Have you heard about the toll roads that could be coming to Florida?
A meeting Tuesday in Tampa of three task forces will begin to discuss the toll roads proposed to cut through Florida in three spots: connecting southwest and central Florida between Collier County and Polk County, extending the Florida Turnpike northwest to the Suncoast Parkway and connecting the most northern part of the state with northwest Florida from Citrus County to Jefferson County by extending the Suncoast Parkway as well.
Members of the task forces were chosen by the Florida Department of Transportation Secretary Kevin Thibault. They include members of the Florida Chamber of Commerce, the Florida Trucking Association and the Florida Internet and Television Association, all organizations that stand to benefit from the construction of these toll roads. They also include environmentalists and officials from state and local government.
The meeting begins at 9 a.m. and public comment begins at 4:45 p.m. at the Tampa Convention Center. The agenda is available here.
In advance of the group’s first meeting, here’s a look back at recent commentary on both sides of these potential toll road corridors that could change Florida.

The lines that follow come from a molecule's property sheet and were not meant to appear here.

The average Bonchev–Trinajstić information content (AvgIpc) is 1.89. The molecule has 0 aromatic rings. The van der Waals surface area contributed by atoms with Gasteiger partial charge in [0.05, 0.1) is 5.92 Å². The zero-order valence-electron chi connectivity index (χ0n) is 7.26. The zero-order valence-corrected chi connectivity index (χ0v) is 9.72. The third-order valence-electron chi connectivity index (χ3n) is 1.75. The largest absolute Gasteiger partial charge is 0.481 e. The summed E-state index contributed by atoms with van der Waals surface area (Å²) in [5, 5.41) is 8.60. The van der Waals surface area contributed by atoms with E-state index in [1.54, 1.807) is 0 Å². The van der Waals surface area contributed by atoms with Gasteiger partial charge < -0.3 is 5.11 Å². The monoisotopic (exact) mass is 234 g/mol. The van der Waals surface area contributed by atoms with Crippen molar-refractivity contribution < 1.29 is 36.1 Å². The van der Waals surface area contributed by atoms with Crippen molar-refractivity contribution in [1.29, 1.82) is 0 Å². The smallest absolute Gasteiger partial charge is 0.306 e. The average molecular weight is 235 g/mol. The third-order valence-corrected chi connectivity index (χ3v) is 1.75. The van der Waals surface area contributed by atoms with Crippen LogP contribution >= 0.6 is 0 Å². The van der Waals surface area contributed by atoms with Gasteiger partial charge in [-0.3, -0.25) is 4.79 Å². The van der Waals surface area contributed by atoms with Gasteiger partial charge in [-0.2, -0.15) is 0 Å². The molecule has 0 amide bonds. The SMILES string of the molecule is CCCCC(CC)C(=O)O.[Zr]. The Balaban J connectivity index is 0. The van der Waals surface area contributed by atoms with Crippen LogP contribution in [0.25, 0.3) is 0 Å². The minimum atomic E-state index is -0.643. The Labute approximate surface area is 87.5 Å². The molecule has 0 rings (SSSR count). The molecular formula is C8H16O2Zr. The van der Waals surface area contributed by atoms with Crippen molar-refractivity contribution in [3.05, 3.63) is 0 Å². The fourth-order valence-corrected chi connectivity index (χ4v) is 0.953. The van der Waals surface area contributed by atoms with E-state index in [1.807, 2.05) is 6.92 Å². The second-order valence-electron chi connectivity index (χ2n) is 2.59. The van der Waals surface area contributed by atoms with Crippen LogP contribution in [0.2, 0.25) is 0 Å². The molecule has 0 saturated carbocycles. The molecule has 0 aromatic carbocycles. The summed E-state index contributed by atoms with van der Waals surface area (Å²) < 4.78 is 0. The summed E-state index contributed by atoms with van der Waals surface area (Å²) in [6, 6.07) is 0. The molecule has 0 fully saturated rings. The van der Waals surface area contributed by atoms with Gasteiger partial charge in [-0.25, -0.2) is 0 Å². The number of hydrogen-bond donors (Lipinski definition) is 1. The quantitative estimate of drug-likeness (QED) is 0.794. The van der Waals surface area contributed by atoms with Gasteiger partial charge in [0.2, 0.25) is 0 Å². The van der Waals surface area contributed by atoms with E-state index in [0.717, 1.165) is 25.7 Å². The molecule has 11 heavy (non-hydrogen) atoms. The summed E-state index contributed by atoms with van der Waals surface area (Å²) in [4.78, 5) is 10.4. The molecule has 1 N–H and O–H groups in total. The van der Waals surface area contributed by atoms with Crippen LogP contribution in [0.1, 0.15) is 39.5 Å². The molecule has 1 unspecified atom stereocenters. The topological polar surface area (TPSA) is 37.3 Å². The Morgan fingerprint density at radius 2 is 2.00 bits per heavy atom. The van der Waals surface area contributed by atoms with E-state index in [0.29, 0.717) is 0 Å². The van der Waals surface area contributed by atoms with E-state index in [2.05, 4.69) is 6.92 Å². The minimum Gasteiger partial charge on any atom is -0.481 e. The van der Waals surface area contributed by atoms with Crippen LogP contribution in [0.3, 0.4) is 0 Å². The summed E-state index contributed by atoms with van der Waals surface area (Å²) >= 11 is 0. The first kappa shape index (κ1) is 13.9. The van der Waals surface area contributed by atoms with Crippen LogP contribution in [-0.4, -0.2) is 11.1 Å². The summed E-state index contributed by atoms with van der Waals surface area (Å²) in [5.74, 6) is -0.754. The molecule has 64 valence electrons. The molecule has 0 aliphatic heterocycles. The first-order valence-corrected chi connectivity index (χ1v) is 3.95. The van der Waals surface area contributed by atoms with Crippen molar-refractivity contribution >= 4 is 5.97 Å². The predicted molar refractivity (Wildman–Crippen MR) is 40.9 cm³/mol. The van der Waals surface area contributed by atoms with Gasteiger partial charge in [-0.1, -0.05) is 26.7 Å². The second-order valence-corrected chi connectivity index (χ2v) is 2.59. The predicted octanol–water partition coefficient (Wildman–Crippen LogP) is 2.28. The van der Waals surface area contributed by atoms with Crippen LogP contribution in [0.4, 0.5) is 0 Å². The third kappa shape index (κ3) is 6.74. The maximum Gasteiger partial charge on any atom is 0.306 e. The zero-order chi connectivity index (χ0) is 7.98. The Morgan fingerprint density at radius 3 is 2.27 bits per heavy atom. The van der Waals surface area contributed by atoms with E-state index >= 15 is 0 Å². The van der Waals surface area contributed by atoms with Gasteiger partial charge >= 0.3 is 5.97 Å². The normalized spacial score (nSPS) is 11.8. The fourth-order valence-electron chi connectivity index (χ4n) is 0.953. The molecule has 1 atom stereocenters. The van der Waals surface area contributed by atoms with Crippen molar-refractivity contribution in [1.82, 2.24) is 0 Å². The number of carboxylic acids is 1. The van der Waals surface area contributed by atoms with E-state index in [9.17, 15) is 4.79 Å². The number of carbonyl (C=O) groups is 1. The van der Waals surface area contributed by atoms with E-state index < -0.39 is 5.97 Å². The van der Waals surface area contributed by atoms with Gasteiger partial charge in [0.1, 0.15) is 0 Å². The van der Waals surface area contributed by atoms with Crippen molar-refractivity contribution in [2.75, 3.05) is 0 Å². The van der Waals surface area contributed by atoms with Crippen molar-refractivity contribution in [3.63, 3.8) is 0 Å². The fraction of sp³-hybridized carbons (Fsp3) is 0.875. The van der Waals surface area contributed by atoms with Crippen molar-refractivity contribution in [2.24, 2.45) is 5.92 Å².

A sponsor’s view
Florida Senate president Bill Galvano, R-Bradenton, proposed the extension of the toll roads as a priority this year. In this column for the Times, he argues why the toll roads will be so much more than mere roadways.
A conservationist’s view
National Geographic photographer Carlton Ward Jr., a Florida native, has long advocated for the Florida Wildlife Corridor, which offers Florida’s animals habitat unencumbered by development and traffic. His column reminds the task forces to consider the environment and wildlife when they are planning the toll roads.
The Florida Chamber of Commerce’s View
Florida is growing by 900 people every day, says the Florida Chamber of Commerce’s president and CEO, Mark Wilson. By 2030, the state can expect another 4.5 million new residents and 3 million more drivers on Florida’s roadways. That means we’ll need more roads, he writes in this column.
An environmental advocate’s view
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The writer of this column, Lindsay Cross, serves as the government relations director for the Florida Conservation Voters, an organization that attempts to get officials elected who will support the environment. In her column, Cross asks why so many special interests are represented on these task forces that will plan the state’s future?
“How convenient: The very groups that will advise the state on new toll roads that nobody asked for and nobody can afford are the same monied interests who stand to make a killing from these publicly subsidized corridors for sprawl.” Read the rest of the editorial here.